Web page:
Last year JPMorgan Chase & Co took New York resident Shady Gergis to court over a few thousand dollars in allegedly unpaid credit card debt.
The facts of the suit were banal, but Chase's case landed in the courtroom of Noach Dear, a Brooklyn, New York civil court judge with a reputation for being tough on collections efforts. Taking no chances, Chase hired pricey white-shoe law firm Alston & Bird to face off against the self-represented Gergis.
In June, Judge Dear threw Chase's suit out. The judge described as "robo testimony" the statements of the bank's document custodian — a 17-year Chase veteran — and made it clear that he believed Chase had failed to present evidence to support the accuracy of its own records.
The case received little attention and ultimately could prove to be merely a populist fluke. Of course, that's what many observers first said when judges began dismissing home foreclosure suits over problems with affidavits and recordkeeping — a trend that eventually mushroomed into the nationwide robo-signing mortgage scandal.
Now, a growing number of judges, state attorneys general, federal agencies, consumer attorneys and academics are concluding that banks may be susceptible to similar claims in other areas of consumer lending, including the credit card market. If banks prove unsuccessful in defending themselves from claims that their records are shoddy, they run the risk of inviting a new regulatory crackdown and legal battles over the validity of claims involving tens of billions of dollars in unsecured debt.
Under normal circumstances, the handling of delinquent consumer loans is fairly straightforward. When consumers fail to pay off such debts, banks write down the balance and try to recoup whatever they can by bringing collections suits against debtors themselves or by selling rights to the debt to specialized collection agencies. The individual debts amount to only a few thousand dollars per consumer on average, but the total sums at issue are large; last year, market leaders Bank of America and Chase each charged off $7 billion in credit card debt.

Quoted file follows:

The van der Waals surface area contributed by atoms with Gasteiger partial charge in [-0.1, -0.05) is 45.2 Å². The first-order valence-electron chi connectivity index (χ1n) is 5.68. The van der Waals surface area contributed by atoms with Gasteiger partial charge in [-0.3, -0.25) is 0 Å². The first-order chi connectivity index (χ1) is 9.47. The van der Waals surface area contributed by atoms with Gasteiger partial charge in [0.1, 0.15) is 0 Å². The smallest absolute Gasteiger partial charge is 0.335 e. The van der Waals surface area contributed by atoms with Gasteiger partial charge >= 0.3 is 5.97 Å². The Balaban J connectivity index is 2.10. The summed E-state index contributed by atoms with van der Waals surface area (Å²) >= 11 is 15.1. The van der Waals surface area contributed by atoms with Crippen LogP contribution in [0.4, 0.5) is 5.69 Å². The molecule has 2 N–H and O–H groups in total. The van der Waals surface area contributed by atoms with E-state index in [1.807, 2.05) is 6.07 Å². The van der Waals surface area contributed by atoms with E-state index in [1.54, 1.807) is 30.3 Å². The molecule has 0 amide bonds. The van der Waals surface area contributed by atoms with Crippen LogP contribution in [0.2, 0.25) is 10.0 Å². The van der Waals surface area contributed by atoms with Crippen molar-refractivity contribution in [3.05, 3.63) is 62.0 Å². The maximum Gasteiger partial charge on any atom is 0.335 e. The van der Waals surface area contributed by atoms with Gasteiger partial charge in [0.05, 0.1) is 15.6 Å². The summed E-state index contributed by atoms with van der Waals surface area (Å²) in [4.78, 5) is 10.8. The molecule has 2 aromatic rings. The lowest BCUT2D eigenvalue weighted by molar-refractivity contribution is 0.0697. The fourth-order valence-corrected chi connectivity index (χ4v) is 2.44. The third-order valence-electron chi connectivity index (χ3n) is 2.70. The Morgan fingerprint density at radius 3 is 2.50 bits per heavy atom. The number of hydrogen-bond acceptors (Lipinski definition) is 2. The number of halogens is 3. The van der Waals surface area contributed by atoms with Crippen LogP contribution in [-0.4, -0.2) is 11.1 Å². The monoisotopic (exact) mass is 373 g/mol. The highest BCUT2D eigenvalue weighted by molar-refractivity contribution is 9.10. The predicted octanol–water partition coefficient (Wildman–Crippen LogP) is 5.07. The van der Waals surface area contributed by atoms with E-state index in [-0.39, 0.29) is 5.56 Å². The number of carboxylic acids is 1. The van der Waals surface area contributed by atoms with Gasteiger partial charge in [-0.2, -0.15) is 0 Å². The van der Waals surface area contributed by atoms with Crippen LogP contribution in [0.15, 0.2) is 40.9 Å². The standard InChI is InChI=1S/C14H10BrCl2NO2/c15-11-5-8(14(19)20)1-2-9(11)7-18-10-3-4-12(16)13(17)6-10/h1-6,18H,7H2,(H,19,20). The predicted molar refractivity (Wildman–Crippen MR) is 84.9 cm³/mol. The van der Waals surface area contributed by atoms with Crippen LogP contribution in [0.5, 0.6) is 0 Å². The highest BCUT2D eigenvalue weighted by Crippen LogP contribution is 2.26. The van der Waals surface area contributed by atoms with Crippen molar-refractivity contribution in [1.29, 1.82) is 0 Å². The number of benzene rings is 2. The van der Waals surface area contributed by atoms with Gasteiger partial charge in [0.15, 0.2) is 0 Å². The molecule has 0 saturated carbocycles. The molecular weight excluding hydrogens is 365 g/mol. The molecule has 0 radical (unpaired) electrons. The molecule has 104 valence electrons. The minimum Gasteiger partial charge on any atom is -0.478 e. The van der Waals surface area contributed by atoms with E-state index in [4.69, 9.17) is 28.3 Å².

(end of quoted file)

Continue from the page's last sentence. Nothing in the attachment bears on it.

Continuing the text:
One silver lining for banks is that they have not been the main focus of documentation dispute so far. Instead, consumer advocates and courts have directed their harshest barbs at the third parties who acquire rights to delinquent credit card accounts and then seek to turn a profit collecting from consumers.
The risks that brand-name banks will themselves get caught up in the dispute appear to be rising, however. As American Banker reported earlier this month, JPMorgan Chase stopped filing collection suits last April amid growing evidence of internal documentation problems. With the template for challenging collection procedures already established in the mortgage market, a broad attack on banks' debt collection practices in other areas of consumer lending could expand rapidly.
"If I were a collector of consumer debt, I'd look at my entire process from start to finish for whether there's an argument to be made that the process is not verifiable," says Christopher Willis, an Atlanta attorney for Ballard Spahr LLP, which specializes in defending banks in consumer lending cases. "I think there is substantial danger."
For banks, the documentation issues pose threats on several fronts. If consumer advocates manage to hobble the ability of collections agencies to win cout judgments against consumers, it would likely reduce what they're willing to pay banks for defaulted receivables. Such bum debt typically sells for only pennies on the dollar, but those pennies add up to billions of dollars.
More aggressive defenses in court and more rigorous rules regarding unscrupulous practices in the second-hand debt market could also complicate and raise the cost of banks' own debt-collection efforts. Another risk is that highly publicized cases of poor documentation and plaintiffs' victories in court could encourage other borrowers to pose legal challenges or simply stop paying.
Missing Records, Unprovable Cases